Anyone who pays attention to the CopyPress blog knows how much emphasis we put on company culture. Can you blame us? A company’s internal structure accounts for its successes and failures almost as much as its product. This is why media experts point to Microsoft’s employee ranking system as a cause of decline in market share.

Microsoft has a stacking system that rates employees on a curve. What does that mean? A certain percentage of employees are labeled best performers, another batch is grouped into good performers, then there are average performers, and the final group is labeled poor performers.

This means that you don’t have to be the fastest antelope on the Sahara, you just can’t be the slowest. If everyone meets their goals and KPIs, but some go above what is asked, those who don’t do extra are still punished as if they hadn’t met them. They were fast, just not fast enough.

The ranking plan creates an environment of competition. It doesn’t matter that you’re doing well; you need to be doing better than everyone else to avoid getting fired and to get any rewards. There is no teamwork, no “everyone is a winner” in this system.

An article by Vanity Fair said competition rose to the level of sabotage. People withheld information from each other and actively campaigned against their coworkers to make sure they would get rewarded and others would get fired. It was all about the rankings. TechCrunch explained how the sabotage seeped into the team building process. Stronger employees would pick weaker teammates so they would look better and get ranked higher. (Imagine Derek Jeter playing with high school players so he would look ten times better than everyone else.)

That’s not a very healthy company culture.

Good thing Microsoft decided to do away with it.

The Verge published the memo from HR to all employees explaining the new emphasis on teamwork and unity. There were three main points covered in the notice.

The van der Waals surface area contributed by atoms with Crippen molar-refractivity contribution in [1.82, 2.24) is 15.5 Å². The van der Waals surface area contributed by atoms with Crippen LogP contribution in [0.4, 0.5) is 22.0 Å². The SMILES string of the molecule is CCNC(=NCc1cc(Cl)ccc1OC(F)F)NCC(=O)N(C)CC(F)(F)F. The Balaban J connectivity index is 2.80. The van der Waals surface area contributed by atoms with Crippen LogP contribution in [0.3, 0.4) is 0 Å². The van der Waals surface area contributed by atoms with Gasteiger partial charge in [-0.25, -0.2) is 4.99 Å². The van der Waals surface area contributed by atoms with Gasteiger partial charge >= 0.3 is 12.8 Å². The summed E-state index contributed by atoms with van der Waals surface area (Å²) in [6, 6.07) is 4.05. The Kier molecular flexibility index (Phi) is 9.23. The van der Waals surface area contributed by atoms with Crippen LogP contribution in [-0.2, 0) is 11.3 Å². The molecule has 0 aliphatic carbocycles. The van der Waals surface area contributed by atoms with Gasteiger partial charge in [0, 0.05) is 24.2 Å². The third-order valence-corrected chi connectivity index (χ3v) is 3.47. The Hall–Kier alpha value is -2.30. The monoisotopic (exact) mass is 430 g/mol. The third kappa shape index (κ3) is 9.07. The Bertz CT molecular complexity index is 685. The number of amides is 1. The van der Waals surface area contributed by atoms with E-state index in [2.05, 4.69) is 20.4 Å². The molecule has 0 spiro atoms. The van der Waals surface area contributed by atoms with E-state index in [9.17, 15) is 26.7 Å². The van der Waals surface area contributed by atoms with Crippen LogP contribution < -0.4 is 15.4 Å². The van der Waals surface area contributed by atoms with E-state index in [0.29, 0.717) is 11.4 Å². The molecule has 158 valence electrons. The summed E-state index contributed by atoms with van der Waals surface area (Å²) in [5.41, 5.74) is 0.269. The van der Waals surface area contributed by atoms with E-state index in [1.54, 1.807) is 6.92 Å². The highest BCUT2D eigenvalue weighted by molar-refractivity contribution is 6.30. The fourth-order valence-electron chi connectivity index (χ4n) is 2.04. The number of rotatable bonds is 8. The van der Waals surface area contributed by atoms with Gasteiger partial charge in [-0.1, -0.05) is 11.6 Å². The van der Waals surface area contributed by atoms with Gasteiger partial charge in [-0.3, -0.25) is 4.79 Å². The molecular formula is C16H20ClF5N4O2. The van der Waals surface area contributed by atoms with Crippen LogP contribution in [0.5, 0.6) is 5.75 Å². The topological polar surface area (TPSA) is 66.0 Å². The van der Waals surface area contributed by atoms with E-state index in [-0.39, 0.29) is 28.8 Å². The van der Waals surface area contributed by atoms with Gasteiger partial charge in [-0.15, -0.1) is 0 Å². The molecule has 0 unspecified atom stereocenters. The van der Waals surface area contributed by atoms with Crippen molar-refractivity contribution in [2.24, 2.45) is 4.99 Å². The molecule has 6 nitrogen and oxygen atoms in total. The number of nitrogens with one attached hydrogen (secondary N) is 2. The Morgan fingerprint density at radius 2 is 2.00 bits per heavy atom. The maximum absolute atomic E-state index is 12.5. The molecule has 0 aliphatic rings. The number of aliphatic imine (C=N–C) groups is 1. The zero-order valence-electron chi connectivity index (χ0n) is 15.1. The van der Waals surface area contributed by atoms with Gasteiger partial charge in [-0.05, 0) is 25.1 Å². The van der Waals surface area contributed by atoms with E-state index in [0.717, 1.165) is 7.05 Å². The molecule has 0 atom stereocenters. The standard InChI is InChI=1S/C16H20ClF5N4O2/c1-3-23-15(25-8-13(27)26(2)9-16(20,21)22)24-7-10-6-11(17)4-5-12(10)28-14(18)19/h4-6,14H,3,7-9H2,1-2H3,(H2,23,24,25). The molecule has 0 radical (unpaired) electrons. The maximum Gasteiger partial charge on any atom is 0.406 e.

First, employees will be reviewed on their own performance, along with their ability to accept input from others and offer input to other people. Microsoft wants employees to start asking each other for their opinions and reviewing their peers’ work to see what can be improved. This facilitates the feeling of a “group win” when a product is launched or a plan is approved.

Microsoft also wants to focus on the knowledge and growth of its employees. In the previous system, employees were reviewed every six months. The problem was that each department was on a different timeline, they all had different ebbs and flows throughout the year. The new system will take the cycles of each department into consideration and build unique plans for employee reviews around them.

Finally, the bonus and reward systems will stay in place, but won’t be doled out on a bell curve or ranking system. This is the best news in the whole memo, the part where bottom employees won’t have to fight to make sure they’re not last and the top won’t worry about getting dethroned.

A healthy review system doesn’t pit coworkers against each other and invite sabotage. Employees should be reviewed individually, not ranked compared to their peers. I think we’re all curious to see how Microsoft improves as a company under the new system. It couldn’t get any worse, could it?